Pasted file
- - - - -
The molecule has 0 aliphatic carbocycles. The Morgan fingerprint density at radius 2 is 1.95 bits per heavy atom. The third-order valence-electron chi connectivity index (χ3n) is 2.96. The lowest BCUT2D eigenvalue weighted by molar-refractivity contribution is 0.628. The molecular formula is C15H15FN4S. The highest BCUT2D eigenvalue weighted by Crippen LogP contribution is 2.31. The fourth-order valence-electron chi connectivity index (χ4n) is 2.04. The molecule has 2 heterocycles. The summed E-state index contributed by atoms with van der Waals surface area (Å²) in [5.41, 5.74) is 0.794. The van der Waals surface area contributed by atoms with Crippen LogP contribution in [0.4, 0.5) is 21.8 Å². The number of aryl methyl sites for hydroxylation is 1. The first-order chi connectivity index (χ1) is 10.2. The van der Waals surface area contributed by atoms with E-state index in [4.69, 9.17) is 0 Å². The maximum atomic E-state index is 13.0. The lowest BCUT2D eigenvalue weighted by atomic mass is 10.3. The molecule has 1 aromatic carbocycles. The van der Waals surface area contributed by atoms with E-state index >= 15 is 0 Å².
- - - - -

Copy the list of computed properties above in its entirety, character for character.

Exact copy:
The molecule has 0 aliphatic carbocycles. The Morgan fingerprint density at radius 2 is 1.95 bits per heavy atom. The third-order valence-electron chi connectivity index (χ3n) is 2.96. The lowest BCUT2D eigenvalue weighted by molar-refractivity contribution is 0.628. The molecular formula is C15H15FN4S. The highest BCUT2D eigenvalue weighted by Crippen LogP contribution is 2.31. The fourth-order valence-electron chi connectivity index (χ4n) is 2.04. The molecule has 2 heterocycles. The summed E-state index contributed by atoms with van der Waals surface area (Å²) in [5.41, 5.74) is 0.794. The van der Waals surface area contributed by atoms with Crippen LogP contribution in [0.4, 0.5) is 21.8 Å². The number of aryl methyl sites for hydroxylation is 1. The first-order chi connectivity index (χ1) is 10.2. The van der Waals surface area contributed by atoms with E-state index in [4.69, 9.17) is 0 Å². The maximum atomic E-state index is 13.0. The lowest BCUT2D eigenvalue weighted by atomic mass is 10.3. The molecule has 1 aromatic carbocycles. The van der Waals surface area contributed by atoms with E-state index >= 15 is 0 Å².